Vast quantities of often unexpected data enrichment challenges exist across enterprises, and several super.AI customers use our platform to enrich and improve their existing data.
For example, it is common for charges on bank statements to show billing descriptors that are confusing or completely unrecognizable. While some merchants use clear names, many (especially small businesses) simply don’t. As a result, when people look at their credit card statements they often see unrecognizable charges. One of the largest financial services companies in the world partnered with super.AI to identify patterns buried in unstructured billing descriptor data, then automatically transform unrecognizable merchant names into clear transaction records. Both card issuers and cardholders now benefit from having easily recognizable merchant names attached to each transaction.
Due to increasingly strict data privacy laws like the General Data Protection Regulation (GDPR) that covers the European Union (EU), customers have started approaching us to automate image, document, and video redaction at scale. Often in an effort to protect personally identifiable information (PII) or otherwise sensitive information, use cases include face blurring, Social Security number redaction, license plate redaction, and more.
Today, visual inspection is highly manual and very paper-driven process that involves people taking pictures on-site, then manually analyzing them to create inspection reports that document damage, cracks, corrosion, and more. Using AI, it is possible to automate not just visual inspection reporting, but expand monitoring so that it’s always-on, providing feedback in real-time and detecting damage at an early stage.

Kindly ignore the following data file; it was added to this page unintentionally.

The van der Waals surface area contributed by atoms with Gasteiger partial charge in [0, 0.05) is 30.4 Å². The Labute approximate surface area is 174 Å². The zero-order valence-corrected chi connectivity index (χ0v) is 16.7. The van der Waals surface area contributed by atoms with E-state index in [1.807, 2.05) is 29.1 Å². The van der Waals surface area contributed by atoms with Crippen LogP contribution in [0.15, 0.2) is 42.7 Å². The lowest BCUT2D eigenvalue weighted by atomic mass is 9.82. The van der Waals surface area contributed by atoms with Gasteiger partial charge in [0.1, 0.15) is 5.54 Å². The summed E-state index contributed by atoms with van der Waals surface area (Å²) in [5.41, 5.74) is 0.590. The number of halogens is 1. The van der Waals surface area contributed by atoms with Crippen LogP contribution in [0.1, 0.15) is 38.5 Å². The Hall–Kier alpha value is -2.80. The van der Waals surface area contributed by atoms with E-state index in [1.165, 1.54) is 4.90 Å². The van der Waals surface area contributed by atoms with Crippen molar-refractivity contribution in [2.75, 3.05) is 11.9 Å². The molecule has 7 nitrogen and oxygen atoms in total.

According to two Gartner reports, 85% of AI and machine learning projects fail to deliver, and only 53% of projects make it from prototypes to production. In our conversation, Jasper and I discussed how that is beginning change.
Jasper believes that AI projects of the past involved a lot of experimentation. People were trying to figure out whether AI would work with their data, what kind of models work best, and what kind of team they would need to build. Today we know what models to use. We know the process for data labeling. We know how to deploy models in production. We know what people to hire. That means AI projects today are focused around execution instead of experimentation, resulting in much higher success rates.
Customers are also realizing that emerging AI platforms like ours make it possible take any business problem involving unstructured data and quickly create an enterprise-grade AI application that automates data processing, and ultimately increasingly complex tasks. These platforms are becoming the next step beyond the current automation platform of their choice (e.g., RPA, low-code, BPM).
Amid the slowdown, venture capitalists around the world have been asking their portfolio companies to slow their burn rate to create 24-36 months of runway. Companies (like super.AI) that raised funds last year, or earlier this year, are in a good place with sufficient runway. According to Jasper, advising business operators to extend their runway to 24-36 month is like telling a runner to carry as much water as possible to finish a race. Instead, start with a few questions: Where do you want to run? How far away is it? How much water do you need to get there? For a business, this sounds like:
Once these questions are answered, the goal should be to scale it fast and raise the next round of funding. The question then becomes: How long will that take? In truth, it is far more difficult to raise money now than it was last year. Likely, raising the same amount of capital will require companies to achieve a lot more than what was asked of them in recent history. This means it will probably take longer to achieve goals, requiring more runway. Intuitively, this all makes sense, but the question is more about what a company has to do to reach the next funding round, and how long it will take to get there (rather than blanket advice based on an arbitrary timeline).
Startups should also check the costs associated with customer acquisition. For instance, if a startup is getting $1 back for every $5 spent, something is wrong. Previously, this loss might have been justified as a cost of growth, but investors are now looking for companies that can generate profits not just customers.